Re: Quick Brake Question
SJS #803898 04/03/20 11:03 pm
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Girling calipers? I did not know they made calipers for triples. Grimeca maybe?

Re: Quick Brake Question
DMadigan #803902 04/03/20 11:25 pm
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Originally Posted by DMadigan
Girling calipers? I did not know they made calipers for triples. Grimeca maybe?

Wassell Girling

https://www.britishbikebits.com/ap-racing-alloy-caliper

Re: Quick Brake Question
SJS #803917 04/04/20 1:59 am
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I don't know the angle of your master cylinder on the handlebars but make sure the master is level and the tiny pressure relief hole is on top when you're bleeding. Those little things make an impossible problem possible!

Re: Quick Brake Question
SJS #803925 04/04/20 2:46 am
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And, everyone says it doesn't work, but leaving the lever pulled in and the reservoir cap off overnight helps...worked for me.

Re: Quick Brake Question
tridentt150v #803940 04/04/20 7:07 am
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Originally Posted by tridentt150v
And, everyone says it doesn't work, but leaving the lever pulled in and the reservoir cap off overnight helps...worked for me.
Agreed .. Bike on the side stand with bars turned to left (puts reservoir at highest point) plus lightly tap the hydraulic line starting down at the calliper & work your way up to the top can also help in dislodging air bubbles.

Re: Quick Brake Question
tridentt150v #803942 04/04/20 8:51 am
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Originally Posted by tridentt150v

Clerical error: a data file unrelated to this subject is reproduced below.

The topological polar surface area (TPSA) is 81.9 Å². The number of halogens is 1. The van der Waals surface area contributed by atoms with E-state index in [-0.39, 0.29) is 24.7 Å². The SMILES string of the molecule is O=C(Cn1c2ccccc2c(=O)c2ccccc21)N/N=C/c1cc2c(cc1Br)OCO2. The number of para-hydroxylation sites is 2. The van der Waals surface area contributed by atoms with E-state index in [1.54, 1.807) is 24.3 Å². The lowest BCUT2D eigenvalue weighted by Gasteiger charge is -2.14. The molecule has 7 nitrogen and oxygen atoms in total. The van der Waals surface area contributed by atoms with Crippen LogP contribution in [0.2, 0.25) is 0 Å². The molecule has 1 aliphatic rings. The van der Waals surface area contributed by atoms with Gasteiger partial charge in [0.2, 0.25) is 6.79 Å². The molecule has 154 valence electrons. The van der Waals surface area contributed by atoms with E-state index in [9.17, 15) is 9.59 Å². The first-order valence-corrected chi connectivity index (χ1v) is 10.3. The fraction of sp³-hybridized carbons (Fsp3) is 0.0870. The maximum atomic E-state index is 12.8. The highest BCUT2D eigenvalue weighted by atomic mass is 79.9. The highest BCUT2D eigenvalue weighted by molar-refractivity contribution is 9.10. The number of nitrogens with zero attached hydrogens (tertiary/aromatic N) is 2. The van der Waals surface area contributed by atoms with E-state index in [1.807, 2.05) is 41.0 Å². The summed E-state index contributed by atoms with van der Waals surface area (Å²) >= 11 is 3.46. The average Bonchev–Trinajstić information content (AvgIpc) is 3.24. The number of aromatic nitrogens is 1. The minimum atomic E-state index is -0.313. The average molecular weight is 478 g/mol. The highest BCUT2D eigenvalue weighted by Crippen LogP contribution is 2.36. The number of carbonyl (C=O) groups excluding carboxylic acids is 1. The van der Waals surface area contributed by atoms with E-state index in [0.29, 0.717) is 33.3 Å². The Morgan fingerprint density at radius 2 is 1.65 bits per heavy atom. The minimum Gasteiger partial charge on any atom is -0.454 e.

And, everyone says it doesn't work, but leaving the lever pulled in and the reservoir cap off overnight helps...worked for me.
The lever in blocks the port between the reservoir and the pump, so I fail to see how it would work?
I have tried it though, but not with success.
What I do is I crack the bleed nipple open, with the usual hose in a jar set-up, and leave it. No pumping or anything needed, just let it sit and bleed, and make sure to replenish the reservoir so it doesn't run dry, until you're satisfied.
I do my car brakes the same way, if I've worked on them or just want to change the fluid. One nipple at the time.
The moving fluid seems to disturb the air pockets so I never get spongy brakes.
Too easy? Try it.

SR

Re: Quick Brake Question
SJS #803964 04/04/20 12:13 pm
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Thanks, some interesting options to try that I haven't done so far regarding bleeding the system.
I've ordered the so called twin disc master cylinder, I'm assuming this option is there for a reason, we'll see.
In the meantime, back to the bleedin, bleeding !
All advice and comments appreciated as usual.

Regards

Steve

Re: Quick Brake Question